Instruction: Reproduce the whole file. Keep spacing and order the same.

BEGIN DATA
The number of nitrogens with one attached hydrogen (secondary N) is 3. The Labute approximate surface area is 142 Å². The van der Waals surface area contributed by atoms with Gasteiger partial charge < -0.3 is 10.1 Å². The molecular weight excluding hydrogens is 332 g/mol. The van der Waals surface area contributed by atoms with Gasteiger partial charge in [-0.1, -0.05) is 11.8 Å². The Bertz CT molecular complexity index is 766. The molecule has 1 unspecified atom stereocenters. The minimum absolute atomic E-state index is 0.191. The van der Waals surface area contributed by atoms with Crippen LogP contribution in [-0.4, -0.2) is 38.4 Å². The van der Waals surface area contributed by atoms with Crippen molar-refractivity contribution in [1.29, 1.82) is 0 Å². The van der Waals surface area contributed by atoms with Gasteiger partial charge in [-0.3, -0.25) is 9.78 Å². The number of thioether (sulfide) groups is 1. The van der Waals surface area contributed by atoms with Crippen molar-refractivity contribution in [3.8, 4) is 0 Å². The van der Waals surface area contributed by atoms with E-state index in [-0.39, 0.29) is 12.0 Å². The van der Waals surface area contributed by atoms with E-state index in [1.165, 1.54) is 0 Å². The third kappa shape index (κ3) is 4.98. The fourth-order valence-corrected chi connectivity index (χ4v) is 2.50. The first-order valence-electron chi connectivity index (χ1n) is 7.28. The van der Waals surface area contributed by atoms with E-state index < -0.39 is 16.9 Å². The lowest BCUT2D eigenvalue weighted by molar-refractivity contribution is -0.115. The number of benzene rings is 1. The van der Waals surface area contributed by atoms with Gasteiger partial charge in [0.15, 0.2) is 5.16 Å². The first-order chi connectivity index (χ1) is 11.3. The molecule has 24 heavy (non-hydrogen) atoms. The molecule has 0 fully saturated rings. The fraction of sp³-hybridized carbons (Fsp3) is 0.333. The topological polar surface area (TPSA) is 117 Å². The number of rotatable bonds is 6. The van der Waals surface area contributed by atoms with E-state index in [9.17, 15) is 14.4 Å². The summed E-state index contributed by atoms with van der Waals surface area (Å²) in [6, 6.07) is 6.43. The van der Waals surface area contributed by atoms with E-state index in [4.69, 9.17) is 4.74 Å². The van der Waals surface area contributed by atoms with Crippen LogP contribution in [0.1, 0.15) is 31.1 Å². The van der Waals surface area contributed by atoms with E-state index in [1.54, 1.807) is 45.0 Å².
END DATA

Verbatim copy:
The number of nitrogens with one attached hydrogen (secondary N) is 3. The Labute approximate surface area is 142 Å². The van der Waals surface area contributed by atoms with Gasteiger partial charge < -0.3 is 10.1 Å². The molecular weight excluding hydrogens is 332 g/mol. The van der Waals surface area contributed by atoms with Gasteiger partial charge in [-0.1, -0.05) is 11.8 Å². The Bertz CT molecular complexity index is 766. The molecule has 1 unspecified atom stereocenters. The minimum absolute atomic E-state index is 0.191. The van der Waals surface area contributed by atoms with Crippen LogP contribution in [-0.4, -0.2) is 38.4 Å². The van der Waals surface area contributed by atoms with Crippen molar-refractivity contribution in [1.29, 1.82) is 0 Å². The van der Waals surface area contributed by atoms with Gasteiger partial charge in [-0.3, -0.25) is 9.78 Å². The number of thioether (sulfide) groups is 1. The van der Waals surface area contributed by atoms with Crippen molar-refractivity contribution in [3.8, 4) is 0 Å². The van der Waals surface area contributed by atoms with E-state index in [-0.39, 0.29) is 12.0 Å². The van der Waals surface area contributed by atoms with E-state index in [1.165, 1.54) is 0 Å². The third kappa shape index (κ3) is 4.98. The fourth-order valence-corrected chi connectivity index (χ4v) is 2.50. The first-order valence-electron chi connectivity index (χ1n) is 7.28. The van der Waals surface area contributed by atoms with E-state index < -0.39 is 16.9 Å². The lowest BCUT2D eigenvalue weighted by molar-refractivity contribution is -0.115. The number of benzene rings is 1. The van der Waals surface area contributed by atoms with Gasteiger partial charge in [0.15, 0.2) is 5.16 Å². The first-order chi connectivity index (χ1) is 11.3. The molecule has 24 heavy (non-hydrogen) atoms. The molecule has 0 fully saturated rings. The fraction of sp³-hybridized carbons (Fsp3) is 0.333. The topological polar surface area (TPSA) is 117 Å². The number of rotatable bonds is 6. The van der Waals surface area contributed by atoms with E-state index in [9.17, 15) is 14.4 Å². The summed E-state index contributed by atoms with van der Waals surface area (Å²) in [6, 6.07) is 6.43. The van der Waals surface area contributed by atoms with E-state index in [4.69, 9.17) is 4.74 Å². The van der Waals surface area contributed by atoms with Crippen LogP contribution in [0.1, 0.15) is 31.1 Å². The van der Waals surface area contributed by atoms with E-state index in [1.54, 1.807) is 45.0 Å².